The Java Binding

1st February 2013

Update (1st February 2013)


The only Java client library for Z39.50 that we would recommend is Index Data's YAZ4J, a set of Java classes that wrap the popular and powerful ZOOM-C functions. See also this tutorial.

All the rest of the content of this page, and those it links to, is retained for historical interest only. Most of the software it mentions is now abandonware. If you choose to read on, do so at your own peril.

1. Java Binding Specification
2. Canonical Sample Program
3. Java Binding Implementations
4. Commentary

1. Java Binding Specification

The Java binding is maintained by Matthew Dovey <>

You probably want the current version.

The Java binding is largely specified: it's complete enough that it's possible to build working implementations (I have done so), but it should not be considered stable. It is liable to change: in particular, towards being more idiomatic Java.

The following version of the interface specification are available:

2. Canonical Sample Program

To give a flavour of the Java binding, here is ZOOM's equivalent of the ``Hello World'' program: a tiny Z39.50 client that fetches and displays the MARC record for Farlow & Brett Surman's The Complete Dinosaur from the Library of Congress.


class Canonical {
    public static void main (String[] args) throws Exception {
	Connection conn = new Connection("", 7090);
	conn.option("databaseName", "Voyager");
	conn.option("preferredRecordSyntax", "USMARC");
	Query q = new PrefixQuery("@attr 1=7 0253333490");
	ResultSet rs =;

3. Java Binding Implementations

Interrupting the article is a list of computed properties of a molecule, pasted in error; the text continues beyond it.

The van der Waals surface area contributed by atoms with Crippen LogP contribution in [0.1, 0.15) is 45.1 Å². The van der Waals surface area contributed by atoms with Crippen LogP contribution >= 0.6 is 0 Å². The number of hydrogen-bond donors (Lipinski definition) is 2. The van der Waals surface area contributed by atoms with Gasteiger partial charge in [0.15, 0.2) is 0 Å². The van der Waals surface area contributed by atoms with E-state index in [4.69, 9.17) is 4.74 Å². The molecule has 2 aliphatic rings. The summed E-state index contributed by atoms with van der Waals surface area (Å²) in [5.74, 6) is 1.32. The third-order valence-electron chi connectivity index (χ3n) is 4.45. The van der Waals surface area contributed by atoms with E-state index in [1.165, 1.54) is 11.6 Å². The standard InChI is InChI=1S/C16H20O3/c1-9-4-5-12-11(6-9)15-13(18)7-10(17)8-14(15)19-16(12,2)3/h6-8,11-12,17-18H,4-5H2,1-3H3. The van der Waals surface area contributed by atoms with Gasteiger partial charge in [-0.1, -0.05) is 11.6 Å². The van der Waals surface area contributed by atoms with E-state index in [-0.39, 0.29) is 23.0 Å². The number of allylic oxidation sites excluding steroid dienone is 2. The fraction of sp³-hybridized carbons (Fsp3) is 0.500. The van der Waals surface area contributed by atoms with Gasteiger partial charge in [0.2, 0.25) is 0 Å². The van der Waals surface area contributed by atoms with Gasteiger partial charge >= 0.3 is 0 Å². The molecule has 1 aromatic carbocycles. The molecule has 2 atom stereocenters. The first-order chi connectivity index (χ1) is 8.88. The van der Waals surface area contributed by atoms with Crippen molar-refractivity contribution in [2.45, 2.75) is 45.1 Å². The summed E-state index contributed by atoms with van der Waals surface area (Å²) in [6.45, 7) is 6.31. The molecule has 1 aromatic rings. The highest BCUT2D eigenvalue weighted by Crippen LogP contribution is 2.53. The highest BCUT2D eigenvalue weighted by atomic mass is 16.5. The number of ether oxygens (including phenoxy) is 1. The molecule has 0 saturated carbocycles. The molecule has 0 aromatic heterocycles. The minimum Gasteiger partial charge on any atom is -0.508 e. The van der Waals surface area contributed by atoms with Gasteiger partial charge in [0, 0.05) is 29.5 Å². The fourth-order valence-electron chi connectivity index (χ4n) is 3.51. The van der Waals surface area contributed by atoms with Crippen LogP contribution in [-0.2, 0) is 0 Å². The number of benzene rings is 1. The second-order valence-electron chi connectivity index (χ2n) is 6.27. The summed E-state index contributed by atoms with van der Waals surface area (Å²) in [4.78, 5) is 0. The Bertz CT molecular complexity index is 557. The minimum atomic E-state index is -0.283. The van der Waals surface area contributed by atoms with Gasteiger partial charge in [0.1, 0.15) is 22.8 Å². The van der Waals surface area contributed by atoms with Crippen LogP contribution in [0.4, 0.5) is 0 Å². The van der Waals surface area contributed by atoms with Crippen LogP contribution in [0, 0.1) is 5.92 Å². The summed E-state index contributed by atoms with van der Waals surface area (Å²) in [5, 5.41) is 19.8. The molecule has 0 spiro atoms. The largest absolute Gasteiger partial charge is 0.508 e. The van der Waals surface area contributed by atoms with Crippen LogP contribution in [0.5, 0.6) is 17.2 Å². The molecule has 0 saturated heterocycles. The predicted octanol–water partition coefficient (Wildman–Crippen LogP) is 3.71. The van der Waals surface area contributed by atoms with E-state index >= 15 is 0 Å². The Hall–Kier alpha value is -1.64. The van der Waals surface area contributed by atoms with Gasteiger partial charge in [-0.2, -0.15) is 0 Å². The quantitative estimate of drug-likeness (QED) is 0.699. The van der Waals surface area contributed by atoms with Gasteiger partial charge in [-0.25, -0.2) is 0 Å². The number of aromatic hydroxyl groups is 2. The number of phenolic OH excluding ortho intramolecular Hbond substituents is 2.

NEW! We finally have a complete are released open-source implementation for Java: YAZ4J ( is a JNI wrapper for ZOOM-C, originally written by Talis and packaged, released and maintained by Index Data.

At least three other streams of work begun on Java bindings, though none had reached a releasable level of maturity the last time I looked:

4. Commentary

As I was writing the binding specification, I ran into a surprising number of issues which may be of interest to others. Some of them are no doubt just down to my lack of familiarity with Java; others seem to highlight real deficiencies in the language[1]. Here they are, for anyone who wants to understand more of the reasoning behind the decisions made in this binding.



When that sad day comes that I lie on my death-bed, and heartbroken throngs surround my frail and aged form, looking to glean what wisdom they may from my last words; and when one particularly attractive young acoloyte leans across and asks, ``O exalted master, what one thing remaineth a mystery to thee after these many years?'', twelve gets you seven[2] that I'll reply with my dying breath, ``Why in the name of all that is holy doesn't Java have enum?'' [back]
``Call it hell, call it heaven / But it's a probable twelve to seven / That the guy's only trying to figure why Java doesn't support enumerated types.'' - Frank Loesser, Guys and Dolls. [back]

Feedback to <> is welcome!